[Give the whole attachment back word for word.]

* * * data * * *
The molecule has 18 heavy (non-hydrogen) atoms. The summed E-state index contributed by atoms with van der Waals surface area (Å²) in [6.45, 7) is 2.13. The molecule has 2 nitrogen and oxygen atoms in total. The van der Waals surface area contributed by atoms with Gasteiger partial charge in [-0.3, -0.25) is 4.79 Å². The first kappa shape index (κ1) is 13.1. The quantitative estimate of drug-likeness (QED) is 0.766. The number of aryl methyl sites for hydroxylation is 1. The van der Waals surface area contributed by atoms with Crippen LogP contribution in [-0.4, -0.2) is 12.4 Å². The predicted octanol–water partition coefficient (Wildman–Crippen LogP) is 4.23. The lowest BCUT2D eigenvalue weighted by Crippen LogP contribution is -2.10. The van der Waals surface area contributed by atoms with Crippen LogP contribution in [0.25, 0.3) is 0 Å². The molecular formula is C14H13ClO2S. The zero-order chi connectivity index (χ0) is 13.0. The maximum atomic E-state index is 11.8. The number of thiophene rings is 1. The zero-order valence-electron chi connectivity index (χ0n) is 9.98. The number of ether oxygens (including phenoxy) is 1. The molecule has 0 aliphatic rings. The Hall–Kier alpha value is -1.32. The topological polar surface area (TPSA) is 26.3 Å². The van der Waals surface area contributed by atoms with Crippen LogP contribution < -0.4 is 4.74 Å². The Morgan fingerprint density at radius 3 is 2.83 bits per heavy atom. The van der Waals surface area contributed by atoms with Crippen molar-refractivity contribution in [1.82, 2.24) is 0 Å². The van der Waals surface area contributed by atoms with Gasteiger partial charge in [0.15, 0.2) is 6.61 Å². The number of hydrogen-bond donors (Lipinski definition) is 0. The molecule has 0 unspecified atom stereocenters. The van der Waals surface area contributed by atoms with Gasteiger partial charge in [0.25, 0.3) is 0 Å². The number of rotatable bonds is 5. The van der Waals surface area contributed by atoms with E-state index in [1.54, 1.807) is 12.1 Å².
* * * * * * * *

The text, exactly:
The molecule has 18 heavy (non-hydrogen) atoms. The summed E-state index contributed by atoms with van der Waals surface area (Å²) in [6.45, 7) is 2.13. The molecule has 2 nitrogen and oxygen atoms in total. The van der Waals surface area contributed by atoms with Gasteiger partial charge in [-0.3, -0.25) is 4.79 Å². The first kappa shape index (κ1) is 13.1. The quantitative estimate of drug-likeness (QED) is 0.766. The number of aryl methyl sites for hydroxylation is 1. The van der Waals surface area contributed by atoms with Crippen LogP contribution in [-0.4, -0.2) is 12.4 Å². The predicted octanol–water partition coefficient (Wildman–Crippen LogP) is 4.23. The lowest BCUT2D eigenvalue weighted by Crippen LogP contribution is -2.10. The van der Waals surface area contributed by atoms with Crippen LogP contribution in [0.25, 0.3) is 0 Å². The molecular formula is C14H13ClO2S. The zero-order chi connectivity index (χ0) is 13.0. The maximum atomic E-state index is 11.8. The number of thiophene rings is 1. The zero-order valence-electron chi connectivity index (χ0n) is 9.98. The number of ether oxygens (including phenoxy) is 1. The molecule has 0 aliphatic rings. The Hall–Kier alpha value is -1.32. The topological polar surface area (TPSA) is 26.3 Å². The van der Waals surface area contributed by atoms with Crippen LogP contribution < -0.4 is 4.74 Å². The Morgan fingerprint density at radius 3 is 2.83 bits per heavy atom. The van der Waals surface area contributed by atoms with Crippen molar-refractivity contribution in [1.82, 2.24) is 0 Å². The van der Waals surface area contributed by atoms with Gasteiger partial charge in [0.15, 0.2) is 6.61 Å². The number of hydrogen-bond donors (Lipinski definition) is 0. The molecule has 0 unspecified atom stereocenters. The van der Waals surface area contributed by atoms with Gasteiger partial charge in [0.25, 0.3) is 0 Å². The number of rotatable bonds is 5. The van der Waals surface area contributed by atoms with E-state index in [1.54, 1.807) is 12.1 Å².